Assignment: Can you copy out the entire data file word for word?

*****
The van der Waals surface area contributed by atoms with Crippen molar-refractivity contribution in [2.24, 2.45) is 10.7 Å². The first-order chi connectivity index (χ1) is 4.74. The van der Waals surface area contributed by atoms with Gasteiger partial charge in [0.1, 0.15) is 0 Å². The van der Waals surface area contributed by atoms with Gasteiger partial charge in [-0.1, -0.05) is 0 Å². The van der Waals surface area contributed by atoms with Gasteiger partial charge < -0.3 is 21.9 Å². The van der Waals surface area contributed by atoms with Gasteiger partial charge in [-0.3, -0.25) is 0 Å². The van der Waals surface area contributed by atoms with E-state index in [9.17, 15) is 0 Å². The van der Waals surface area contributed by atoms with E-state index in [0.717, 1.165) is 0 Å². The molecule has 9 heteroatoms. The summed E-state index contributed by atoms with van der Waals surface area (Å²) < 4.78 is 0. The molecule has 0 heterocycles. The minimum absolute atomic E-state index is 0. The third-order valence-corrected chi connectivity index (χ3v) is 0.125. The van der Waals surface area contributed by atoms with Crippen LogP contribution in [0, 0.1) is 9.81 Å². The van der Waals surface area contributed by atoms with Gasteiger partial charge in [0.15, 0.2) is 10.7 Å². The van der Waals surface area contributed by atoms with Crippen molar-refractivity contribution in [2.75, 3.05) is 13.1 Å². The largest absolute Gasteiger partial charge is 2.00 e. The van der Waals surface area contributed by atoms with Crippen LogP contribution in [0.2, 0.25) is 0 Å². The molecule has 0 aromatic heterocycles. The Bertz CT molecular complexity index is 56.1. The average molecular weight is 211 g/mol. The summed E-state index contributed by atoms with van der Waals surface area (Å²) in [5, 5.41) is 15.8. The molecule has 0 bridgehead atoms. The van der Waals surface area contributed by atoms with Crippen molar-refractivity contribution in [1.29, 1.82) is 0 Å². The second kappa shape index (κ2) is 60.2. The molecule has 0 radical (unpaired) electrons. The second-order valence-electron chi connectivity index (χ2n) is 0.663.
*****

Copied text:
The van der Waals surface area contributed by atoms with Crippen molar-refractivity contribution in [2.24, 2.45) is 10.7 Å². The first-order chi connectivity index (χ1) is 4.74. The van der Waals surface area contributed by atoms with Gasteiger partial charge in [0.1, 0.15) is 0 Å². The van der Waals surface area contributed by atoms with Gasteiger partial charge in [-0.1, -0.05) is 0 Å². The van der Waals surface area contributed by atoms with Gasteiger partial charge < -0.3 is 21.9 Å². The van der Waals surface area contributed by atoms with Gasteiger partial charge in [-0.3, -0.25) is 0 Å². The van der Waals surface area contributed by atoms with E-state index in [9.17, 15) is 0 Å². The van der Waals surface area contributed by atoms with E-state index in [0.717, 1.165) is 0 Å². The molecule has 9 heteroatoms. The summed E-state index contributed by atoms with van der Waals surface area (Å²) < 4.78 is 0. The molecule has 0 heterocycles. The minimum absolute atomic E-state index is 0. The third-order valence-corrected chi connectivity index (χ3v) is 0.125. The van der Waals surface area contributed by atoms with Crippen LogP contribution in [0, 0.1) is 9.81 Å². The van der Waals surface area contributed by atoms with Gasteiger partial charge in [0.15, 0.2) is 10.7 Å². The van der Waals surface area contributed by atoms with Crippen molar-refractivity contribution in [2.75, 3.05) is 13.1 Å². The largest absolute Gasteiger partial charge is 2.00 e. The van der Waals surface area contributed by atoms with Crippen LogP contribution in [0.2, 0.25) is 0 Å². The molecule has 0 aromatic heterocycles. The Bertz CT molecular complexity index is 56.1. The average molecular weight is 211 g/mol. The summed E-state index contributed by atoms with van der Waals surface area (Å²) in [5, 5.41) is 15.8. The molecule has 0 bridgehead atoms. The van der Waals surface area contributed by atoms with Crippen molar-refractivity contribution in [1.29, 1.82) is 0 Å². The second kappa shape index (κ2) is 60.2. The molecule has 0 radical (unpaired) electrons. The second-order valence-electron chi connectivity index (χ2n) is 0.663.